When I was diagnosed with MS in the spring of 2005, I was completely devastated. In my darkest hours, I believed that my hopes and dreams were over. I was convinced that I was going to lose my job and wouldn’t be able to pay any of my bills. I thought that Jocelyn, who was only 27 at the time, should leave me and start over with someone who didn’t have a chronic illness. I didn’t think it was fair for her to care for a sick man at such a young age. I also didn’t think that we would be able to have children. Not only was being a dad a dream of mine, but I didn’t want to deprive Jocelyn of the joys of motherhood. Or if we were able to have children, I didn’t want to be a burden on the family and have my kids growing up with a disabled father.

I stayed in this depression for months after my diagnosis. I built a wall around me and pushed everyone out to the periphery. Multiple sclerosis had changed me. The man in the mirror no longer looked like me. My spirit had been drained and replaced by a pale, sad man with raccoon eyes. Not only did I not look like myself, I wasn’t acting like myself either. I was becoming short with people and increasingly negative. Other times I would be quiet and retreat within myself. Being an extroverted conversationalist, those around me at the time couldn’t figure out why I wouldn’t carry on a simple conversation.

A lot of it had to do with how I felt the world around me perceived me. Many people who talked to me after my diagnosis weren’t sure what multiple sclerosis was and expected me to be in a wheelchair when they saw me. Others would say positive things like, “you look great” or “it could be worse”. Most compliments ended up making me feel worse and more isolated. I felt like no one, not even Jocelyn, understood me. I felt like I was alone on an island and that no one else on the planet knew what it felt like to be me.

As soon as I was able to operate a car again on my own, I drove by myself to a beach I had often frequented as a child.  I needed to be there by myself, alone with my thoughts.  I sat behind the wheel of my Ford Ranger in a parking space near the beach wall and looked out towards the ocean. Trying to make sense of my diagnosis, I watched the waves crash.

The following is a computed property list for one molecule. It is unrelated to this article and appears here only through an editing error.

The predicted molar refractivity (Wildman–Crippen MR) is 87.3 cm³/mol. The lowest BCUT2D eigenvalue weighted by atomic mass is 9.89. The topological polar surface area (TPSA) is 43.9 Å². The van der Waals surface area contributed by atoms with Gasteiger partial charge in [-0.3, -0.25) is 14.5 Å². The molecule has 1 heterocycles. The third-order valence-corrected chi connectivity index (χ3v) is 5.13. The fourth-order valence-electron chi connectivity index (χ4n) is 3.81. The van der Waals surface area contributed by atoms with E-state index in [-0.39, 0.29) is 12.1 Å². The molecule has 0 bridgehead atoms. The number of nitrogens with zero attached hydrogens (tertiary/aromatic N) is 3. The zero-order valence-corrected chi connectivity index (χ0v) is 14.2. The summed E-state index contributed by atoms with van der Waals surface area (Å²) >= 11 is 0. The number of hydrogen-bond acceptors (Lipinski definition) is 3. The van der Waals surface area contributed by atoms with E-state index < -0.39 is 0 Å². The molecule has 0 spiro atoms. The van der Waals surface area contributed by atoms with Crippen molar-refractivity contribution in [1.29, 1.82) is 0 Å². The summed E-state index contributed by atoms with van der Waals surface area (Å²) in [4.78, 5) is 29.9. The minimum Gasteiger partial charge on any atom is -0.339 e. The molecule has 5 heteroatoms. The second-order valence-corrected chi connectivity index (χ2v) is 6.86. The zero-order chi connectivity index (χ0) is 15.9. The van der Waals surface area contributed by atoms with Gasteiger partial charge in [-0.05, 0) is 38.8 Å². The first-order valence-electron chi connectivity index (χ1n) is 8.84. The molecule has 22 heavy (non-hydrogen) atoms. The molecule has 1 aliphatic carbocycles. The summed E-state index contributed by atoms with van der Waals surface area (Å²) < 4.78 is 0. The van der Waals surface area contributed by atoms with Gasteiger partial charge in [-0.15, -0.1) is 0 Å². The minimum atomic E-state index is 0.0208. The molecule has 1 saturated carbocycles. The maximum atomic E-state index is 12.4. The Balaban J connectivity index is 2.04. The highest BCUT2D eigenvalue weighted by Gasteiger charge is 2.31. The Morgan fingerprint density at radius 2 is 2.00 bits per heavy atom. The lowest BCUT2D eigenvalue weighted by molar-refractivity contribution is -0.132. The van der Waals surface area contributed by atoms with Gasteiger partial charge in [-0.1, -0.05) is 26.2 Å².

Between the sound of the waves, a song popped into the jukebox of my mind. It was a familiar song, one from my youth: Moon Shadow, by Cat Stevens. I started humming the lyrics to the chorus, but couldn’t remember the words. I needed to know why I was thinking about that song at that moment. I sped off toward my parent’s house and grabbed the Cat Steven’s Great Hits CD from their collection. I then got back in the truck and drove with Moon Shadow on repeat.

I listened intently to the song and concentrated on the message behind the lyrics. The lyrics spun a story of a man who lost his legs, eyes, hands and mouth. It struck me that I could lose these same functions because of MS. I realized that the initials of Moon Shadow were MS. Then it hit me: I was being followed by a Moon Shadow. A wave of emotion hit me. I was too young to be disabled. There was so much I still wanted to accomplish in life. I felt lost and scared for what my future held.

As I listened to Moon Shadow for the seventh time in a row, my panic turned to calm.  Although the man in the song knew he could lose all these physical functions, he was going to be alright.  That was the first time I realized I’m going to be alright too.

I was still too overwhelmed at that time to communicate my fears and feelings to others, but I did start to journal and capture my emotions on paper.  Slowly over time my notebook of blue-lined paper transferred into my memoir, The Dog Story. The Dog Story gave me a voice and the confidence to help others who were living with a chronic illness and experiencing the same things that I did. I want other patients to know that they are not alone. Most importantly, I want to share a message about hope, the powers of love and finding strength in your darkest hour.

Today, I no longer feel ugly, isolated or alone. I am living a life that I never dreamed possible. Jocelyn never left me despite my attempts of pushing her away. Now, we have two beautiful boys that our world revolves around. I am the dad that I always wanted to be coaching their baseball teams and doing normal dad stuff. My career is helping other people like me and using the story that I was once ashamed to tell to inspire others that if I can do it, they can too. I still walk my dog every day, whether I feel that I am strong enough or not.  And while driving during time of quiet reflection, I still find myself humming along to Moon Shadow. And I am thankful.

*Matt Cavallo was diagnosed with multiple sclerosis in 2005. Matt is an MS blogger, author, patient advocate, and motivational speaker. Matt also has his Master’s degree in Public Health Administration. Matt is the proud father of his two sons, loving husband to his wife, Jocelyn, and best friend to his dog, Teddy. Originally from the Boston suburbs, Matt currently resides in Arizona with his family. To learn more about Matt, please visit him at : http://mattcavallo.com/blog/